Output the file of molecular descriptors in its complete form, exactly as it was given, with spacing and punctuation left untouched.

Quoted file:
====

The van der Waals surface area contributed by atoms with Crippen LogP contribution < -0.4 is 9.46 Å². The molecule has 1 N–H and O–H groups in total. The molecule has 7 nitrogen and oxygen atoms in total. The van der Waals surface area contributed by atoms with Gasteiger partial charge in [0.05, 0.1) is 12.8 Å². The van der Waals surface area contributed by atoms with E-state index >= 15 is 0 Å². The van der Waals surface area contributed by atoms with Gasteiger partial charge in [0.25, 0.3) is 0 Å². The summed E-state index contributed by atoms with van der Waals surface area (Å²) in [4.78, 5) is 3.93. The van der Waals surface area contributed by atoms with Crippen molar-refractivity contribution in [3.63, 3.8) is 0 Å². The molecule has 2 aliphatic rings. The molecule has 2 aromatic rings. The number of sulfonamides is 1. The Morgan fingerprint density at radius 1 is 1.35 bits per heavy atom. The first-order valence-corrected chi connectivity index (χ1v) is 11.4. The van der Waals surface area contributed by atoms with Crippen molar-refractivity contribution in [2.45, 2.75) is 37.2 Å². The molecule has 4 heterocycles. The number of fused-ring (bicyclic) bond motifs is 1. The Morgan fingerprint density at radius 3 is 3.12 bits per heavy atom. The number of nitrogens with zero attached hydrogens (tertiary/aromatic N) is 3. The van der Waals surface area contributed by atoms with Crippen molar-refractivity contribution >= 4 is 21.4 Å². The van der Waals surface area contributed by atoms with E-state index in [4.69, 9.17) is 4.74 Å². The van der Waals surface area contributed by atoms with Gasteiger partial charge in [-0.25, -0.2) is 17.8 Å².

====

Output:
The van der Waals surface area contributed by atoms with Crippen LogP contribution < -0.4 is 9.46 Å². The molecule has 1 N–H and O–H groups in total. The molecule has 7 nitrogen and oxygen atoms in total. The van der Waals surface area contributed by atoms with Gasteiger partial charge in [0.05, 0.1) is 12.8 Å². The van der Waals surface area contributed by atoms with E-state index >= 15 is 0 Å². The van der Waals surface area contributed by atoms with Gasteiger partial charge in [0.25, 0.3) is 0 Å². The summed E-state index contributed by atoms with van der Waals surface area (Å²) in [4.78, 5) is 3.93. The van der Waals surface area contributed by atoms with Crippen molar-refractivity contribution in [3.63, 3.8) is 0 Å². The molecule has 2 aliphatic rings. The molecule has 2 aromatic rings. The number of sulfonamides is 1. The Morgan fingerprint density at radius 1 is 1.35 bits per heavy atom. The first-order valence-corrected chi connectivity index (χ1v) is 11.4. The van der Waals surface area contributed by atoms with Crippen molar-refractivity contribution in [2.45, 2.75) is 37.2 Å². The molecule has 4 heterocycles. The number of fused-ring (bicyclic) bond motifs is 1. The Morgan fingerprint density at radius 3 is 3.12 bits per heavy atom. The number of nitrogens with zero attached hydrogens (tertiary/aromatic N) is 3. The van der Waals surface area contributed by atoms with Crippen molar-refractivity contribution >= 4 is 21.4 Å². The van der Waals surface area contributed by atoms with E-state index in [4.69, 9.17) is 4.74 Å². The van der Waals surface area contributed by atoms with Gasteiger partial charge in [-0.25, -0.2) is 17.8 Å².